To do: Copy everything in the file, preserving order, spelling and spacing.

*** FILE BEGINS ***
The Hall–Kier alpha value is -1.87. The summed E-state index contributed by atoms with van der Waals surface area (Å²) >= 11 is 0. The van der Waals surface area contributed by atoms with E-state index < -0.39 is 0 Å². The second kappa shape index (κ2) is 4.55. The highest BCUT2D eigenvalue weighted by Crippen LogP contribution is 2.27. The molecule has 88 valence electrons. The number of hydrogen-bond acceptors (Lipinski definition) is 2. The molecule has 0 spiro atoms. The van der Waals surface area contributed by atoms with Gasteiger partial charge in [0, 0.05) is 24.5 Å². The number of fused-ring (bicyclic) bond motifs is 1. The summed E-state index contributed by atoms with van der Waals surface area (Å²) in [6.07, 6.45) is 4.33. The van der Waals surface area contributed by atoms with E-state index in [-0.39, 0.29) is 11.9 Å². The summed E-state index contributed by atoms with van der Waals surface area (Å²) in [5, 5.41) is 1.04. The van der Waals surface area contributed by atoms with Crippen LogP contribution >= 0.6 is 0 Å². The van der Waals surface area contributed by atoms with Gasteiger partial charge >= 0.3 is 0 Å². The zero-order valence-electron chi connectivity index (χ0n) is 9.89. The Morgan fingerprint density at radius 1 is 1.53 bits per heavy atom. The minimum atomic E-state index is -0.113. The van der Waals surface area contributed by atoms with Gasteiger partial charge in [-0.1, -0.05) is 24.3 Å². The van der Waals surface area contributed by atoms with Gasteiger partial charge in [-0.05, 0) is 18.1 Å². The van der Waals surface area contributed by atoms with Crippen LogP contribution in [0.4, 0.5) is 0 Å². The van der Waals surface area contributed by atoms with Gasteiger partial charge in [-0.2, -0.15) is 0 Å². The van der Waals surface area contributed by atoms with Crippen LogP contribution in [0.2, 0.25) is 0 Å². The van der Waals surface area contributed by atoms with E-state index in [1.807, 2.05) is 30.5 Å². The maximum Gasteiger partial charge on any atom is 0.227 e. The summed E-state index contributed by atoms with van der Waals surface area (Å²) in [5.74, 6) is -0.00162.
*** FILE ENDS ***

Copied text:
The Hall–Kier alpha value is -1.87. The summed E-state index contributed by atoms with van der Waals surface area (Å²) >= 11 is 0. The van der Waals surface area contributed by atoms with E-state index < -0.39 is 0 Å². The second kappa shape index (κ2) is 4.55. The highest BCUT2D eigenvalue weighted by Crippen LogP contribution is 2.27. The molecule has 88 valence electrons. The number of hydrogen-bond acceptors (Lipinski definition) is 2. The molecule has 0 spiro atoms. The van der Waals surface area contributed by atoms with Gasteiger partial charge in [0, 0.05) is 24.5 Å². The number of fused-ring (bicyclic) bond motifs is 1. The summed E-state index contributed by atoms with van der Waals surface area (Å²) in [6.07, 6.45) is 4.33. The van der Waals surface area contributed by atoms with E-state index in [-0.39, 0.29) is 11.9 Å². The summed E-state index contributed by atoms with van der Waals surface area (Å²) in [5, 5.41) is 1.04. The van der Waals surface area contributed by atoms with Crippen LogP contribution >= 0.6 is 0 Å². The van der Waals surface area contributed by atoms with Gasteiger partial charge >= 0.3 is 0 Å². The zero-order valence-electron chi connectivity index (χ0n) is 9.89. The Morgan fingerprint density at radius 1 is 1.53 bits per heavy atom. The minimum atomic E-state index is -0.113. The van der Waals surface area contributed by atoms with Gasteiger partial charge in [-0.1, -0.05) is 24.3 Å². The van der Waals surface area contributed by atoms with Gasteiger partial charge in [-0.05, 0) is 18.1 Å². The van der Waals surface area contributed by atoms with Crippen LogP contribution in [0.4, 0.5) is 0 Å². The van der Waals surface area contributed by atoms with Gasteiger partial charge in [-0.2, -0.15) is 0 Å². The van der Waals surface area contributed by atoms with Crippen LogP contribution in [0.2, 0.25) is 0 Å². The van der Waals surface area contributed by atoms with E-state index in [1.807, 2.05) is 30.5 Å². The maximum Gasteiger partial charge on any atom is 0.227 e. The summed E-state index contributed by atoms with van der Waals surface area (Å²) in [5.74, 6) is -0.00162.